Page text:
How Do I Make New Friends Quickly?
Here are a few things I did in each place that helped me cope better.
I wish you all the best!
“I observe, I understand, I emulate” Obi Joseph
1. Be polite . Always – People will be curious, and since they’re just kids after all, will ask the darnedest questions. They might even belittle you and your previous school, and make all sorts of rude assumptions, but answer everything with a smile and tactful silence, at worst. Learn to pick your battles – this isn’t home turf, and it’s important you find your bearing before you radically oppose someone.
2. Be nonchalant – Make sure you at least appear self-possessed even when your insides are churning. Do not let yourself be an easy target – there are always a few bullies in every class, who’ll pick on the new kid, and can actually smell fear.
Smile a lot and be enthusiastic when anyone approaches you, and try and be comfortable and engaged with yourself if and when you find nobody talking to you. It’s a phase – it’ll pass.
3. Be proactive – This is a two-fold process. First, identify your strengths and make sure you display them when you join your new class. If you’re good at academic, make sure you ace your tests. If you play basketball well, participate enthusiastically in gym class and give your best performance. Find your niche – people in general will be attracted to you and like-minded people will take you in their fold . Secondly, try and identify a few kids who seem nice, but don’t necessarily have a lot of freinds – then go and talk to them. Ask them for help, and take tips from them about how you can best navigate your new school. Most kids, individually, are very friendly, but people in cliques are normally not very inviting towards new-comers. That’s okay – respect their reserve and be friends with the kids on the fringes .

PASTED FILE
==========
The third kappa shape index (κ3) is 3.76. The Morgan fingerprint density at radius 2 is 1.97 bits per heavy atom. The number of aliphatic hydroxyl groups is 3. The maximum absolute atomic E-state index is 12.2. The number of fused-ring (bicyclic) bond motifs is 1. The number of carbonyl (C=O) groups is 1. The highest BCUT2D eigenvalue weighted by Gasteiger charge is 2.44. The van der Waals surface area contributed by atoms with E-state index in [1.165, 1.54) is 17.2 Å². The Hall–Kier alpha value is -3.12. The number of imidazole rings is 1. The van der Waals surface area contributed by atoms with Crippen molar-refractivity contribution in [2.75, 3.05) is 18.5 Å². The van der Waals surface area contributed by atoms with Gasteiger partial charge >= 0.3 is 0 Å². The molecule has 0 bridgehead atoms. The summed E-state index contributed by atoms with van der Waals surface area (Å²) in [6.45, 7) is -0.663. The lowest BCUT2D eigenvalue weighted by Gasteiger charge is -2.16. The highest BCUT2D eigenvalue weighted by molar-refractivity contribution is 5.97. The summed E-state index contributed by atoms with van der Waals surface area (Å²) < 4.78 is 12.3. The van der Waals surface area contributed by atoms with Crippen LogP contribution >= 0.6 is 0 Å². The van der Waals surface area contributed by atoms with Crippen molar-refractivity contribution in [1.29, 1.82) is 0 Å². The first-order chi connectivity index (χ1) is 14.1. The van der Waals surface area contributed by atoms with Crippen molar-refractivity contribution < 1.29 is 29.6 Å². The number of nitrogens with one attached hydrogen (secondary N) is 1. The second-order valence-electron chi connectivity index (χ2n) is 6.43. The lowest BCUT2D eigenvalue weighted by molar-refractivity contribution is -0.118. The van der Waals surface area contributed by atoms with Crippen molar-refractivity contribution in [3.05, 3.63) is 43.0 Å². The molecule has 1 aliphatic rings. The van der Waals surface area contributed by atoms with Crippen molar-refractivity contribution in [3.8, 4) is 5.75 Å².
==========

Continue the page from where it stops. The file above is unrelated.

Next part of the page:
4. Be patient – People take time to adjust to change, and the larger a group, the longer it’ll take them time to accept you. Don’t be disheartened, and be game to all the incessant queries, polite snubbing, and indifference that characterises the first few days. If you must, approach the class prefect/monitor/president and ask them for help – they’re usually the most well-adjusted kids in a class and will be courteous and cooperative. It’s a new chance for you to set the record straight, and redefine yourself if need be – I know I did, and it worked out fantastically for me.